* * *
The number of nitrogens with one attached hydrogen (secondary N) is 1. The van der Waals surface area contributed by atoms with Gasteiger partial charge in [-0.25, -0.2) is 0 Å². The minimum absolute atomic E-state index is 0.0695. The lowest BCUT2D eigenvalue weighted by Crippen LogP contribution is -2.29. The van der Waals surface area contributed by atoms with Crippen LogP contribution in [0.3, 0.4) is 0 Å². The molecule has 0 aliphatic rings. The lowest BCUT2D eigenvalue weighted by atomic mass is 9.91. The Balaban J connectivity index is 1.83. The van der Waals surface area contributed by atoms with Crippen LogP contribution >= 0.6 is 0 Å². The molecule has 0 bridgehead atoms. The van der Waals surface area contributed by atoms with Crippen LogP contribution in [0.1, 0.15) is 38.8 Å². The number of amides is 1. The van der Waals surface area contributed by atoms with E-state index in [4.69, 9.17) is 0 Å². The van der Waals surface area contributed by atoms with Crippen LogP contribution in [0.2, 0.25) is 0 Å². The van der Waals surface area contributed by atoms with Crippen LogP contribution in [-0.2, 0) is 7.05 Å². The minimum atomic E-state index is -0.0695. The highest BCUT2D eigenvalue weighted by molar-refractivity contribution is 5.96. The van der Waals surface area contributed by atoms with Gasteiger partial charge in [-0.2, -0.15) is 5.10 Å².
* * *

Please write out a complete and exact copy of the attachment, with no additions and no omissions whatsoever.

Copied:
The number of nitrogens with one attached hydrogen (secondary N) is 1. The van der Waals surface area contributed by atoms with Gasteiger partial charge in [-0.25, -0.2) is 0 Å². The minimum absolute atomic E-state index is 0.0695. The lowest BCUT2D eigenvalue weighted by Crippen LogP contribution is -2.29. The van der Waals surface area contributed by atoms with Crippen LogP contribution in [0.3, 0.4) is 0 Å². The molecule has 0 aliphatic rings. The lowest BCUT2D eigenvalue weighted by atomic mass is 9.91. The Balaban J connectivity index is 1.83. The van der Waals surface area contributed by atoms with Crippen LogP contribution >= 0.6 is 0 Å². The molecule has 0 bridgehead atoms. The van der Waals surface area contributed by atoms with Crippen LogP contribution in [0.1, 0.15) is 38.8 Å². The number of amides is 1. The van der Waals surface area contributed by atoms with E-state index in [4.69, 9.17) is 0 Å². The van der Waals surface area contributed by atoms with Crippen LogP contribution in [0.2, 0.25) is 0 Å². The van der Waals surface area contributed by atoms with Crippen LogP contribution in [-0.2, 0) is 7.05 Å². The minimum atomic E-state index is -0.0695. The highest BCUT2D eigenvalue weighted by molar-refractivity contribution is 5.96. The van der Waals surface area contributed by atoms with Gasteiger partial charge in [-0.2, -0.15) is 5.10 Å².